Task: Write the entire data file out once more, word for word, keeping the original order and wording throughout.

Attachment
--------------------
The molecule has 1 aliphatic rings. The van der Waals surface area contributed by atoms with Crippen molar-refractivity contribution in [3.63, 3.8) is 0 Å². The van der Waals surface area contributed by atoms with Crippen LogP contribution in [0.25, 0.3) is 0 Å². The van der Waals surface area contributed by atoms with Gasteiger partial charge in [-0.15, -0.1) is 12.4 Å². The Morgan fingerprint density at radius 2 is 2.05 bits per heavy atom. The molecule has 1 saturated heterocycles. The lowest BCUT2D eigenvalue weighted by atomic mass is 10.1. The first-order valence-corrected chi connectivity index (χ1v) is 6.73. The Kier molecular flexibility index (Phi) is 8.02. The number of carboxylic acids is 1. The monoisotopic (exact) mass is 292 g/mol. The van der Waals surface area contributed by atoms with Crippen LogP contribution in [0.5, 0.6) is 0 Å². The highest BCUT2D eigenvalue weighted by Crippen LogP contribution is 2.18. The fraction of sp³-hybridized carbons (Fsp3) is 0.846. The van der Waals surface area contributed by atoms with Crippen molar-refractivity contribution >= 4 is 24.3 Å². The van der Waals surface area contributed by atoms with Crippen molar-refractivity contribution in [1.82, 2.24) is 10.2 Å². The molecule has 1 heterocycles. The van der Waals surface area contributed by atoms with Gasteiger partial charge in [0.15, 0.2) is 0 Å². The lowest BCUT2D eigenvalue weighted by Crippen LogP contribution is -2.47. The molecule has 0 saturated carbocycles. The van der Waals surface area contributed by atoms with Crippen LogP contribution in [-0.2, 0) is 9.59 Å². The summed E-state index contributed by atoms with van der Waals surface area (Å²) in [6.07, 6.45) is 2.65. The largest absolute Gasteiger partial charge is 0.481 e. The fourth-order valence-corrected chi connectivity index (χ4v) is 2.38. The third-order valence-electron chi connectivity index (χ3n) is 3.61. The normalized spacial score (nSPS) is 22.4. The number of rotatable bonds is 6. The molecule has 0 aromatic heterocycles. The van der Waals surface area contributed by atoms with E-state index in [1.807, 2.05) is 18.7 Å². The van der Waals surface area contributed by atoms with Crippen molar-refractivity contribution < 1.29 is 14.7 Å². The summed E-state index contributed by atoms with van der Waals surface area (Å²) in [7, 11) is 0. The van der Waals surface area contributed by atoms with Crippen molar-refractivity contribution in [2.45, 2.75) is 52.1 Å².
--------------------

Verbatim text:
The molecule has 1 aliphatic rings. The van der Waals surface area contributed by atoms with Crippen molar-refractivity contribution in [3.63, 3.8) is 0 Å². The van der Waals surface area contributed by atoms with Crippen LogP contribution in [0.25, 0.3) is 0 Å². The van der Waals surface area contributed by atoms with Gasteiger partial charge in [-0.15, -0.1) is 12.4 Å². The Morgan fingerprint density at radius 2 is 2.05 bits per heavy atom. The molecule has 1 saturated heterocycles. The lowest BCUT2D eigenvalue weighted by atomic mass is 10.1. The first-order valence-corrected chi connectivity index (χ1v) is 6.73. The Kier molecular flexibility index (Phi) is 8.02. The number of carboxylic acids is 1. The monoisotopic (exact) mass is 292 g/mol. The van der Waals surface area contributed by atoms with Crippen LogP contribution in [0.5, 0.6) is 0 Å². The highest BCUT2D eigenvalue weighted by Crippen LogP contribution is 2.18. The fraction of sp³-hybridized carbons (Fsp3) is 0.846. The van der Waals surface area contributed by atoms with Crippen molar-refractivity contribution >= 4 is 24.3 Å². The van der Waals surface area contributed by atoms with Crippen molar-refractivity contribution in [1.82, 2.24) is 10.2 Å². The molecule has 1 heterocycles. The van der Waals surface area contributed by atoms with Gasteiger partial charge in [0.15, 0.2) is 0 Å². The lowest BCUT2D eigenvalue weighted by Crippen LogP contribution is -2.47. The molecule has 0 saturated carbocycles. The van der Waals surface area contributed by atoms with Crippen LogP contribution in [-0.2, 0) is 9.59 Å². The summed E-state index contributed by atoms with van der Waals surface area (Å²) in [6.07, 6.45) is 2.65. The largest absolute Gasteiger partial charge is 0.481 e. The fourth-order valence-corrected chi connectivity index (χ4v) is 2.38. The third-order valence-electron chi connectivity index (χ3n) is 3.61. The normalized spacial score (nSPS) is 22.4. The number of rotatable bonds is 6. The molecule has 0 aromatic heterocycles. The van der Waals surface area contributed by atoms with E-state index in [1.807, 2.05) is 18.7 Å². The van der Waals surface area contributed by atoms with Crippen molar-refractivity contribution < 1.29 is 14.7 Å². The summed E-state index contributed by atoms with van der Waals surface area (Å²) in [7, 11) is 0. The van der Waals surface area contributed by atoms with Crippen molar-refractivity contribution in [2.45, 2.75) is 52.1 Å².